First patient recruited into REFINE

The REFINE trial “Renal Cohort” recruited its first patient today.

This UK-based trial is testing if giving a type of drug less often to patients with advanced cancers, results in fewer side effects whilst still being effective.

The drug is an immune checkpoint inhibitor, which boosts the body’s immune system to recognise and attack cancer cells. This question will be assessed in different tumour types, including renal cancer and melanoma.

Clinical trials have already shown that checkpoint inhibitors are effective in the treatment of different cancers. Currently, the drugs are injected intravenously every few weeks, which means that patients need to visit the hospital frequently to receive treatment and take follow-up tests to monitor their condition.

However, the best frequency to give these drugs is not currently known.

There is some evidence suggesting that checkpoint inhibitors carry on working in the body after an injection for longer than we previously thought. This means that we could give the drugs less often and still have the same effect on the cancer. Patients given checkpoint inhibitors less often could have a better quality of life, with fewer side effects and fewer hospital visits. For the NHS this also means that an effective treatment could be provided at a lower cost, potentially allowing more patients to be treated.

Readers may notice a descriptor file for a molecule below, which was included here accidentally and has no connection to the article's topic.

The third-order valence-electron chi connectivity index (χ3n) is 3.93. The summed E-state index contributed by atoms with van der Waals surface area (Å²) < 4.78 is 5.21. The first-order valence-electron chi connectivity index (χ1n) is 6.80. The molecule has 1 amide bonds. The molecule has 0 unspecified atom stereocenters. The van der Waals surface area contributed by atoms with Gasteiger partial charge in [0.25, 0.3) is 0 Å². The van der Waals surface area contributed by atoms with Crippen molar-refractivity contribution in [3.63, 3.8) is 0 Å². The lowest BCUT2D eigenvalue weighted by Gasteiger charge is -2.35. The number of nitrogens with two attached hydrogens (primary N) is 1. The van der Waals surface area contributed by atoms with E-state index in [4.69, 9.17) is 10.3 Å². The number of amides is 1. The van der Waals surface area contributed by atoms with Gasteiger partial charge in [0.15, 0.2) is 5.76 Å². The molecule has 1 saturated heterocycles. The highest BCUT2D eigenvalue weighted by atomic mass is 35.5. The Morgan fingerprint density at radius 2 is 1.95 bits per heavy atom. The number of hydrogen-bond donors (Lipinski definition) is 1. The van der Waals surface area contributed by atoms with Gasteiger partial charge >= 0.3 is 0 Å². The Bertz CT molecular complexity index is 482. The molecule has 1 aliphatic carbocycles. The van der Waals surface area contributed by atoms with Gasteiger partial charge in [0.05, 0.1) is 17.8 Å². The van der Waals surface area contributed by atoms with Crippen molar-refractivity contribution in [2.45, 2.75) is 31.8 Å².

To assess this, the REFINE trial is testing different time intervals between injections. It is designed as a multi-stage trial. In stage I, adults with advanced renal cancer treated with checkpoint inhibitors will be randomly assigned to receive either:

  • Standard schedule – drug is injected every 4 weeks
  • Extended schedule – drug is injected every 8 weeks


We will use the same trial design for the different tumour cohorts. The Renal Cohort is currently open for recruitment in three hospital sites, and it will expand to more sites in the near future. The Colorectal and Melanoma Cohorts will open next.


In stage I the trial aims to recruit 160 participants per cancer type. We hope to have the first results from the REFINE trial in 2025.


Photography provided by Finn Hopson:

@finnhop on Twitter and Instagram